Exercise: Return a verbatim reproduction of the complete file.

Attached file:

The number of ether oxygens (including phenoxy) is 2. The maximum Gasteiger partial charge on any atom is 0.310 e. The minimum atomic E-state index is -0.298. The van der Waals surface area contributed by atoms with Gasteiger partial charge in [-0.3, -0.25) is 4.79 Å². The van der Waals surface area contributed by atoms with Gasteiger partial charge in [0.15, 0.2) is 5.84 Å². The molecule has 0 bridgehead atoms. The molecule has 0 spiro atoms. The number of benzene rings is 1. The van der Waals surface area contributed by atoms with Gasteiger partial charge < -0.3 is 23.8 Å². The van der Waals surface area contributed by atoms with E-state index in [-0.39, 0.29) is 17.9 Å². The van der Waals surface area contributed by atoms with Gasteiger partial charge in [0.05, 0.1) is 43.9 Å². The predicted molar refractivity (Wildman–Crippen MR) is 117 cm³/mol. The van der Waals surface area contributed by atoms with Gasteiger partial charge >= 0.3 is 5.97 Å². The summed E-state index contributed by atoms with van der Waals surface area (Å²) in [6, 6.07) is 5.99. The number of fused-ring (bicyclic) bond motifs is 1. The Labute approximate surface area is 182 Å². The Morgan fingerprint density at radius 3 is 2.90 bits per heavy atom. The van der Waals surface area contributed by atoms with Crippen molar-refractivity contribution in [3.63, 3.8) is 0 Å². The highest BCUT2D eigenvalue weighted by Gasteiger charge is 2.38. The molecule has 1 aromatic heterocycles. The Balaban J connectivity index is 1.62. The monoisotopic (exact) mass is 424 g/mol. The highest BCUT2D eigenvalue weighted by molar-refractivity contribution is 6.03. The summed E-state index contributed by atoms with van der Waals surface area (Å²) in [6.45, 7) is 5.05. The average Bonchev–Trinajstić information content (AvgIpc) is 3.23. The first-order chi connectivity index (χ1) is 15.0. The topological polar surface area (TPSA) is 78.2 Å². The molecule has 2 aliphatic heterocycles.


The number of ether oxygens (including phenoxy) is 2. The maximum Gasteiger partial charge on any atom is 0.310 e. The minimum atomic E-state index is -0.298. The van der Waals surface area contributed by atoms with Gasteiger partial charge in [-0.3, -0.25) is 4.79 Å². The van der Waals surface area contributed by atoms with Gasteiger partial charge in [0.15, 0.2) is 5.84 Å². The molecule has 0 bridgehead atoms. The molecule has 0 spiro atoms. The number of benzene rings is 1. The van der Waals surface area contributed by atoms with Gasteiger partial charge < -0.3 is 23.8 Å². The van der Waals surface area contributed by atoms with E-state index in [-0.39, 0.29) is 17.9 Å². The van der Waals surface area contributed by atoms with Gasteiger partial charge in [0.05, 0.1) is 43.9 Å². The predicted molar refractivity (Wildman–Crippen MR) is 117 cm³/mol. The van der Waals surface area contributed by atoms with Gasteiger partial charge >= 0.3 is 5.97 Å². The summed E-state index contributed by atoms with van der Waals surface area (Å²) in [6, 6.07) is 5.99. The number of fused-ring (bicyclic) bond motifs is 1. The Labute approximate surface area is 182 Å². The Morgan fingerprint density at radius 3 is 2.90 bits per heavy atom. The van der Waals surface area contributed by atoms with Crippen molar-refractivity contribution in [3.63, 3.8) is 0 Å². The highest BCUT2D eigenvalue weighted by Gasteiger charge is 2.38. The molecule has 1 aromatic heterocycles. The Balaban J connectivity index is 1.62. The monoisotopic (exact) mass is 424 g/mol. The highest BCUT2D eigenvalue weighted by molar-refractivity contribution is 6.03. The summed E-state index contributed by atoms with van der Waals surface area (Å²) in [6.45, 7) is 5.05. The average Bonchev–Trinajstić information content (AvgIpc) is 3.23. The first-order chi connectivity index (χ1) is 15.0. The topological polar surface area (TPSA) is 78.2 Å². The molecule has 2 aliphatic heterocycles.